How is 3D printing changing the world?
25 October 2015
What if you could print your own house? Then whip up a quick pizza using the same technology? Well imagine no more – it’s already happening...
If 2D printing defined the 20th century, then 3D printing will probably revolutionise the 21st. The term describes the layer-by-layer manufacture of any three-dimensional object, be it a plastic toy, a new case for your iPhone or even a cheese and tomato pizza. Yes, you read that right. A pizza.
And that’s not even as wild and wacky as 3D printing gets. Want to print a 3D model of yourself? Upload a photo and cubify.com can squirt out your likeness in the shape of a Ghostbusters figurine or a Star Trek action figure.
3D printers are now relatively cheap. While the first 3D printers cost as much as a small car, today’s desktop machines are much more affordable. The MakerBot Replicator costs about $5,000, and the new UP BOX is half that. And the Kickstarter-backed Peachy Printer promises 3D home manufacturing for only US$100.
At this rate it seems like it won’t be long before 3D printers are as common in our homes as inkjet printers are today, enabling you to design and create your own objects or use pre-built CAD models that you download from the internet.
Applications for medical science
The customisable aspect of 3D printing is perfect for medical applications. While print-on-demand organs are still the stuff of science fiction, American start-up Organovo predicts that bio-printed replacement livers will be a reality in four to six years. 3D printing technology might be able to help reconstruct bones and create artificial replacements, too.
This has already happened in the UK, where consultant orthopaedic surgeon Craig Gerrand 3D-printed a titanium pelvis for a cancer patient, based on a scan of the original bone. Then there’s Intel’s Project Daniel, which has 3D-printed prosthetic arms for war-damaged children in Sudan.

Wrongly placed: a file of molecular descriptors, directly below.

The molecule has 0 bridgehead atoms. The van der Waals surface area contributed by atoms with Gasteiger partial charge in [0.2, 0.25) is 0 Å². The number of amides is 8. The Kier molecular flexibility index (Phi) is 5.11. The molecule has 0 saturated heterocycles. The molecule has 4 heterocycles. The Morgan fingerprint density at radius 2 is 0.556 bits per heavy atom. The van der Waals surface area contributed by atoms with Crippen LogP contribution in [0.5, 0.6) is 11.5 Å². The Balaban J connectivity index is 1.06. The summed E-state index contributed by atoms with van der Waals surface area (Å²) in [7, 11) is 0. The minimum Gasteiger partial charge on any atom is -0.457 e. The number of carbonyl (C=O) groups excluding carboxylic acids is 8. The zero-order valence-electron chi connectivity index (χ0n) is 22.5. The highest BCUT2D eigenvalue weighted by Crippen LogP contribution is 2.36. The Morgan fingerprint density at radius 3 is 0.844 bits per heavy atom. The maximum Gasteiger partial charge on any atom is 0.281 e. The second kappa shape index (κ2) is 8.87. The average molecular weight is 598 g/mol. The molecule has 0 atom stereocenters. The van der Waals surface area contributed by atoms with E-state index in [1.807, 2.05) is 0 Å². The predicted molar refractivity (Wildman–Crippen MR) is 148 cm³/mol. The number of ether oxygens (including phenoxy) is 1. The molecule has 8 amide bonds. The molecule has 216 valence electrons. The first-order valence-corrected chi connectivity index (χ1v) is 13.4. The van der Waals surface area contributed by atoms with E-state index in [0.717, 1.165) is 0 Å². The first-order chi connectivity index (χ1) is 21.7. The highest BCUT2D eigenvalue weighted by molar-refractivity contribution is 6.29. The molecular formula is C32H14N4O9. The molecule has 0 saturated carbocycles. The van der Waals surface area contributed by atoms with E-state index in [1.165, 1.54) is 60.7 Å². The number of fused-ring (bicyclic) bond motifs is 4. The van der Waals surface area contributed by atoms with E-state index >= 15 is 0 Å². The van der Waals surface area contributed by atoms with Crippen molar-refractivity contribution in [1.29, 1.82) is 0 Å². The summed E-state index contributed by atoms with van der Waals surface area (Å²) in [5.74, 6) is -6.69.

For the roof over your head
Last year, Chinese construction company WinSun printed ten concrete homes in 24 hours using a 3D printer measuring 10 metres x 6.6 metres. It followed up this engineering feat by 3D-printing the parts for a five-storey apartment building. With a dramatic saving in production costs and raw materials, this LEGO-style approach could be how our houses are built in the future.
For the fash pack
Your future clothing might even be 3D-printed, too. Last year, design studio Nervous System showed off an origami-inspired 3D-printed dress that sways like real fabric does. According to Nervous System, ‘the custom-fit dress is an intricately patterned structure of 2,279 unique triangular panels interconnected by 3,316 hinges, all 3D-printed as a single piece in nylon.’
Imagine 3D-printing your own shoes or insoles, too, custom-fitted to the shape of your feet. Various companies – including Nike, United Nude and SOLS – are already hard at work on this, which means in future you can say goodbye to foot pain and plasters on blistered heels.
While 3D printers typically use coloured PLA (polylactic acid) or ABS (acrylonitrile butadiene styrene) plastic filament as a raw material, food printers such as Foodini use familiar ingredients squeezed into stainless-steel capsules. This means they can print a variety of yummy foodstuffs, from chocolate and crackers, to pizza and pasta. Just watch this video of a small pizza being squirted into existence – it’s not pretty, but apparently it tastes good.
Like the microwave before it, the food printer is being pitched as a labour-saving device. As the creators of Foodini point out: ‘How often have you made homemade ravioli? Rolling out the dough to a thin layer, adding the filling, adding the top layer of dough, and then cutting it to size takes time... Simply load the dough and filling into Foodini, and Foodini will print individual raviolis for you.’ Sign us up.
Machine creates machine
To add to the weirdness, 3D printers can even make other 3D printers. The RepRap 3D printer can make a kit of itself, allowing you to create replacement parts or build another device.
It’s no wonder that the 3D printer has been called ‘the sewing machine for the 21st century’. Fast forward fifty years and our children could be living in 3D-printed houses, wearing 3D-printed clothes and cooking 3D-printed pizzas that will put weight on their 3D-printed replacement bones.
3D printing might not directly affect your future, but your superannuation could. When was the last time you thought about yours?
Dean Evans is a technology expert, business writer, author, gamer and the former editor of TechRadar.com. He lives in the UK and continues to experiment with his 3D printer. Apparently his cookies are sublime. Follow him on Twitter at @evansdp
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